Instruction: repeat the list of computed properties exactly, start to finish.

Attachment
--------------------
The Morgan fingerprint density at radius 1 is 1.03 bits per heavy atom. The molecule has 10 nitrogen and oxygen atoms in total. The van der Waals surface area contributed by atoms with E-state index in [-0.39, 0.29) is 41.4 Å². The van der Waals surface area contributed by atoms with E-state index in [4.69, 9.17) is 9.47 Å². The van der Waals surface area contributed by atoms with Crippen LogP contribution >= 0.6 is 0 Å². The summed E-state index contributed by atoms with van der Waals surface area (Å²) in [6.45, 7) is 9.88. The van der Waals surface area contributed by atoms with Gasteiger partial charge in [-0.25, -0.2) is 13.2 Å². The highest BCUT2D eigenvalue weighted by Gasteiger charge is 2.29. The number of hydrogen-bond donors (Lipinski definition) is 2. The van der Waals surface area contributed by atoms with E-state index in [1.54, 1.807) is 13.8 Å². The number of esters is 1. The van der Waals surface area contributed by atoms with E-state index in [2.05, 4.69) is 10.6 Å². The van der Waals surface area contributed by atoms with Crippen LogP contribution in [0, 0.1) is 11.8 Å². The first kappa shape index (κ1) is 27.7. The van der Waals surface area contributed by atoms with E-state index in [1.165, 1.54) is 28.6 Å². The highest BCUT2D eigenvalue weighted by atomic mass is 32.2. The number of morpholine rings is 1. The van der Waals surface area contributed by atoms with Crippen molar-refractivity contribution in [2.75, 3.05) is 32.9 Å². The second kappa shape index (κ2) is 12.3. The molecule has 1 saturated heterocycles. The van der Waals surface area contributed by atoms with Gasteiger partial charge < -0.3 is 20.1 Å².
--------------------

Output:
The Morgan fingerprint density at radius 1 is 1.03 bits per heavy atom. The molecule has 10 nitrogen and oxygen atoms in total. The van der Waals surface area contributed by atoms with E-state index in [-0.39, 0.29) is 41.4 Å². The van der Waals surface area contributed by atoms with E-state index in [4.69, 9.17) is 9.47 Å². The van der Waals surface area contributed by atoms with Crippen LogP contribution >= 0.6 is 0 Å². The summed E-state index contributed by atoms with van der Waals surface area (Å²) in [6.45, 7) is 9.88. The van der Waals surface area contributed by atoms with Gasteiger partial charge in [-0.25, -0.2) is 13.2 Å². The highest BCUT2D eigenvalue weighted by Gasteiger charge is 2.29. The number of hydrogen-bond donors (Lipinski definition) is 2. The van der Waals surface area contributed by atoms with E-state index in [1.54, 1.807) is 13.8 Å². The number of esters is 1. The van der Waals surface area contributed by atoms with E-state index in [2.05, 4.69) is 10.6 Å². The van der Waals surface area contributed by atoms with Crippen LogP contribution in [0, 0.1) is 11.8 Å². The first kappa shape index (κ1) is 27.7. The van der Waals surface area contributed by atoms with E-state index in [1.165, 1.54) is 28.6 Å². The highest BCUT2D eigenvalue weighted by atomic mass is 32.2. The number of morpholine rings is 1. The van der Waals surface area contributed by atoms with Crippen molar-refractivity contribution in [2.75, 3.05) is 32.9 Å². The second kappa shape index (κ2) is 12.3. The molecule has 1 saturated heterocycles. The van der Waals surface area contributed by atoms with Gasteiger partial charge < -0.3 is 20.1 Å².